The government has played down a rise in the number of pupils skipping classes without permission, arguing it is the overall number of lessons missed that matters.
Figures for overall absence show a small decline, with 7.76 per cent of lessons missed in the first two terms of the last academic year. This is down from 8.16 per cent for the autumn and spring terms the year before.
This compares to an increase in the number of secondary school pupils playing truant.
Figures released by the Department for Children, Schools and Families show 204,810 secondary age pupils played truant at least one day last year.
This resulted in 1.46 per cent of secondary school sessions being missed, up from 1.41 per cent the year before.
The government insists the number of sessions children miss is more important than the reason why and reaffirmed its commitment to crack down on parents taking their children out of class.
Children's minister Kevin Brennan said: "Overall absence is the key measure for us and we're pleased these figures show it continues to fall.
"After all, whether pupils have an absence note from parents or not, they're still missing school and in danger of slipping behind.
He continued: "We've asked schools to get tougher on weak excuses for absence, which is why more absence is recorded as being unauthorised. This shows our hard-line approach is working to cut overall absence."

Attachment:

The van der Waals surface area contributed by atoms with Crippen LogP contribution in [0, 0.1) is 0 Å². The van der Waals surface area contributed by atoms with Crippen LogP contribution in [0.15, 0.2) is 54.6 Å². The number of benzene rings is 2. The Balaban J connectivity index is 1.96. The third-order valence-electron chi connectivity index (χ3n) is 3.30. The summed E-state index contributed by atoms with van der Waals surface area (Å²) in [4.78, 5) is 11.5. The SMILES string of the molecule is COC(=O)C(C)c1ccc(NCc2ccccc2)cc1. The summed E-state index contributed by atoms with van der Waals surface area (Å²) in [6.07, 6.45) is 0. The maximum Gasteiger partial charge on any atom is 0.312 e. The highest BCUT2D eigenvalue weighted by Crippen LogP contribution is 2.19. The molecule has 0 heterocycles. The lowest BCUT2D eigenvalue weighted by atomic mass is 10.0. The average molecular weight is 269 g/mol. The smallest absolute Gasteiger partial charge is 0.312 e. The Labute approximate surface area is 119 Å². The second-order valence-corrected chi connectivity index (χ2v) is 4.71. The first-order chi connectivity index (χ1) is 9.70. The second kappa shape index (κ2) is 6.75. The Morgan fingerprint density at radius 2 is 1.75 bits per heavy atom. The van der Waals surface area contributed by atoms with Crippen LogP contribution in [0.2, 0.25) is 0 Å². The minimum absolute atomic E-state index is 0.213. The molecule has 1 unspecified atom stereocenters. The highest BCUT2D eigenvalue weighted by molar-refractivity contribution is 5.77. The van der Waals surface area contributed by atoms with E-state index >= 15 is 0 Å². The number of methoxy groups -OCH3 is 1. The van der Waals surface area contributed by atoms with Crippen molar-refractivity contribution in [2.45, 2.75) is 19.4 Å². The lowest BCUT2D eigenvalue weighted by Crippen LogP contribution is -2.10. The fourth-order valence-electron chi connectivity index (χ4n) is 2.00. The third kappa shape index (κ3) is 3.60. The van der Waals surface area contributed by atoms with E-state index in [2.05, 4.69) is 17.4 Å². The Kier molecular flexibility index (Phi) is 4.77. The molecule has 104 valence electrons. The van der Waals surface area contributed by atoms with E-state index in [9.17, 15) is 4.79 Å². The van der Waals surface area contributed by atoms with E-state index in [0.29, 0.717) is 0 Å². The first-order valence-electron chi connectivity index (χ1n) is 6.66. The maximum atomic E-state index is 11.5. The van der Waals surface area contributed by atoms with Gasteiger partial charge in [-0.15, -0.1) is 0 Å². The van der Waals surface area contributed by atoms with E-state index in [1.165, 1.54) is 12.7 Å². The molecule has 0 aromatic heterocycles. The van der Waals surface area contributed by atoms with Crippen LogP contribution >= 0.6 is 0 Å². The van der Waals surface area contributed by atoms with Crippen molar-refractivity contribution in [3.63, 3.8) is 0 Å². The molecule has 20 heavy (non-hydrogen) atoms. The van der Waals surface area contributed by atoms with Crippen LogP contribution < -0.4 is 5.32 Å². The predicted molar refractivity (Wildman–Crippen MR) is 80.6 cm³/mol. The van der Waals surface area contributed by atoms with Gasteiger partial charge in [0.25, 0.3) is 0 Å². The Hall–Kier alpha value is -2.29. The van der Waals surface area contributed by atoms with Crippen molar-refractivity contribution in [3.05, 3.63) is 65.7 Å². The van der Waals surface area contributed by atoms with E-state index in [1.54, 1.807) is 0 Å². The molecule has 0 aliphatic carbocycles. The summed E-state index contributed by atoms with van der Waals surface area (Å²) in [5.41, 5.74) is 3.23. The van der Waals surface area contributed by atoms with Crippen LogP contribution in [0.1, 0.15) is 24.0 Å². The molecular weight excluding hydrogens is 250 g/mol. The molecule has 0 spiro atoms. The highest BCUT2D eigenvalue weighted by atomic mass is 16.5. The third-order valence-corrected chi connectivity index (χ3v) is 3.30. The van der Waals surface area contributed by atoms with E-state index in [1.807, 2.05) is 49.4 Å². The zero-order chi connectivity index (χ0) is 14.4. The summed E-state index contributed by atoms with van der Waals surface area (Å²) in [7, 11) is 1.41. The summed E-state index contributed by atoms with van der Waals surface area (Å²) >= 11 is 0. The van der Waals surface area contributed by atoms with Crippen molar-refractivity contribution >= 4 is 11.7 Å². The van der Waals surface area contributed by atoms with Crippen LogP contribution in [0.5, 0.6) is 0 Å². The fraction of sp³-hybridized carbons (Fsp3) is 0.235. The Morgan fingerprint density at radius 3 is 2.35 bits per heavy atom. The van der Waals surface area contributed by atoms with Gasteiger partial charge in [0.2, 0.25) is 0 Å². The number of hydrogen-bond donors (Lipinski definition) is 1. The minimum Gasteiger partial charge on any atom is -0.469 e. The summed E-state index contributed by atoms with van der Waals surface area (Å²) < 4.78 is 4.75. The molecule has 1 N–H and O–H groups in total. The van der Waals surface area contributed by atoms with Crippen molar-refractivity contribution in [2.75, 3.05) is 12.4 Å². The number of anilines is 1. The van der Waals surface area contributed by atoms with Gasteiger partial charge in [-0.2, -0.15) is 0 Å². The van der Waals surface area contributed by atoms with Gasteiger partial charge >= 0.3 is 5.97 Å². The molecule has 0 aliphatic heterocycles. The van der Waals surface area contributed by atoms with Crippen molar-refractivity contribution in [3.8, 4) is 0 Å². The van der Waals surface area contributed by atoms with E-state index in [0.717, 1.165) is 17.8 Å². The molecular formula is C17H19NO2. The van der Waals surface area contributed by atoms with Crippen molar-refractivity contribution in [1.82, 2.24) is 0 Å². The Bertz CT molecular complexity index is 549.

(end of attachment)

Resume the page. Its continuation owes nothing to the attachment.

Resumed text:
Mr Brennan warned local authorities would use fines and parenting orders were parents "wilfully neglect" their responsibilities.
More than half of all absenteeism was blamed on illness, excluding medical and dental appointments.
The Liberal Democrats said the government was failing to address the underlying causes of absenteeism.
Schools and children spokesman David Laws pointed to the "clear link" between truancy and bullying, meaning some children are too afraid to go to school.
He called for better teacher training to allow teachers to detect bullying at the early stages.
But the Liberal Democrats backed the government in cracking down on parents who sanction absences.
Mr Laws said: "Parents need to take responsibility for their children's behaviour and they have an obligation to ensure they attend school.
"A community-wide approach involving parents, police and local welfare officers will be much more effective than the current top-down measures pursued by ministers."